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Limiting Pitch Counts to Reduce Injury: Is the Formula that Simple?

baseballinjuryWe live in a heavily media influenced society, and this has brought some impact like making us hyper aware of some of the major injuries of sports. For instance, we always notice concussions in contact sports like football and UCL (ulnar collateral ligament) tears leading to Tommy John surgery in non-contact sports such as baseball.

Football knows of concussions and its answer to minimize the risk of this injury among young athletes has been to reduce contact practice time every week. Like football, baseball has also been trying to limit the risk of these injuries. And they achieve it by adopting stricter rules on pitch and inning counts. These counts are really important to associations, as they allow them to place quantitative restrictions on a problem, which is yet to be known. The intent is noble, knowing that most shoulder and elbow injuries in non-contact sports like baseball are acute and related to overuse. But, do we minimize the risk of injury if we set forth our guidelines to reduce the risk of overuse?

Dr. James Andrews, who is synonymous with UCL reconstruction and youth sports injuries, says he has come across a five to seven-fold increase in ulnar collateral ligament injuries that need surgical reconstruction among high school athletes since 2000. According to him, poor mechanics and overuse are the main reasons for UCL injuries. He also points out that the combination of the two is potentially dangerous to the UCL. Although instituting the aforementioned pitch count restrictions addresses the second risk factor of overuse, it does not address the first.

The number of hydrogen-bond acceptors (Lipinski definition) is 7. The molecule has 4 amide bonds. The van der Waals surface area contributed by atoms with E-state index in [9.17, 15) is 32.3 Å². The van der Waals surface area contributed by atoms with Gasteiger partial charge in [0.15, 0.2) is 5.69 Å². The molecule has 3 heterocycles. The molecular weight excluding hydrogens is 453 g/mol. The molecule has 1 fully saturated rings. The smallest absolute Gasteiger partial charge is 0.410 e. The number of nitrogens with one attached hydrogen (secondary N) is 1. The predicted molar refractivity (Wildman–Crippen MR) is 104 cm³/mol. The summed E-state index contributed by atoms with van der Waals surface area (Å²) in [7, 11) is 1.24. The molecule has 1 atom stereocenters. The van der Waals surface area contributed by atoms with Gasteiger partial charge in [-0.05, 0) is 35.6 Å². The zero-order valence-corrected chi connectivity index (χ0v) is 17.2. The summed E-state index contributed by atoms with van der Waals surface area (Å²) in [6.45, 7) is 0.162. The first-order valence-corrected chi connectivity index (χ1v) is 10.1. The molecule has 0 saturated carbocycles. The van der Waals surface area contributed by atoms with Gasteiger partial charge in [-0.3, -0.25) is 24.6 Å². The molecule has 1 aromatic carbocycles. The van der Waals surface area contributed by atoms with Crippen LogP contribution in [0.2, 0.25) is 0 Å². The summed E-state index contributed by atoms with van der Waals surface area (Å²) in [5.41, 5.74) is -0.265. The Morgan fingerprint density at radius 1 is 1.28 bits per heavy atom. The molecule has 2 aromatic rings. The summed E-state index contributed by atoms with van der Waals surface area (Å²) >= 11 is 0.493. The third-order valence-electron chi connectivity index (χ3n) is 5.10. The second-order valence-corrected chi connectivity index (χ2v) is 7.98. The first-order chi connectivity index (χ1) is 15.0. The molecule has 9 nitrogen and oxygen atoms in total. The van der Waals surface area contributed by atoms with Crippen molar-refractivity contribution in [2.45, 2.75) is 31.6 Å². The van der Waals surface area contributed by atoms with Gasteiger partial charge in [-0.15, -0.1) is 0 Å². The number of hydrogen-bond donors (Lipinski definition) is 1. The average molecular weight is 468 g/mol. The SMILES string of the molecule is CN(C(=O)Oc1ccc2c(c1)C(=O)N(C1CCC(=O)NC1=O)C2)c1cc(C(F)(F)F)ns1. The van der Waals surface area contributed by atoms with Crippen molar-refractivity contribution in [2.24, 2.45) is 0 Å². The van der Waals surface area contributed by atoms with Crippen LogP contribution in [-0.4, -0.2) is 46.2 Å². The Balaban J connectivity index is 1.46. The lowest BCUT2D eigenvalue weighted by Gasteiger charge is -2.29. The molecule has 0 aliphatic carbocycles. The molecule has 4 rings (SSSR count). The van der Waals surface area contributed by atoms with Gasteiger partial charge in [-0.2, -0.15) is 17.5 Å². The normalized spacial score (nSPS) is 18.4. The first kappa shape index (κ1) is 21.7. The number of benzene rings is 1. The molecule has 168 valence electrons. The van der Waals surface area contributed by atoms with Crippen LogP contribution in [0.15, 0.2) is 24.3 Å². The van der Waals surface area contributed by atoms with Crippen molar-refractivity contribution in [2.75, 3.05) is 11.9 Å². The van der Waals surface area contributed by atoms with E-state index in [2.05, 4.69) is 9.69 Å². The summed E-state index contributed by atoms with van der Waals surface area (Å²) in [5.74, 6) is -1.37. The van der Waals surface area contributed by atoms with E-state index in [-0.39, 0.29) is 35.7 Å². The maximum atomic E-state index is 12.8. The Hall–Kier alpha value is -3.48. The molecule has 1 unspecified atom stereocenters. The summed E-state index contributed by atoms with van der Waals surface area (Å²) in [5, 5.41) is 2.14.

Limiting the age soccer players are permitted to head the ball, instituting pitch counts, and imposing limits in contact time are all designed with the noblest of intentions. The goal is to come up with ways that can help control the risk of injuries as well as bring in less harm on young brains and bodies. All of the previously mentioned actions are based on techniques. However, I have a question to injury prevention persons; are we doing everything possible to make sure technique issues at a young age are properly addressed? Would there be a larger drop in injury if we mainly pay attention to technique? Given the current coaching structure in the U.S., should we consider this approach reasonable?

Baseball, just like many sports, has some inherent injury risk, especially when throwing a baseball. The risk often increases given the addition of outside variables. With this in mind, it’s important to come up with various approaches that would see an end to the risk of these injuries or at least eliminate them. Well, the above techniques are honorable and will be of great help as far as reducing the risk of injuries is concerned. They are technique based and I hope our injury prevention personnel are doing everything within their reach to make sure these approaches are effective. Injuries related to baseball are on the rise since 2000, and both players and injury prevention personnel should be steadfast in making sure that approaches put in place work effectively.

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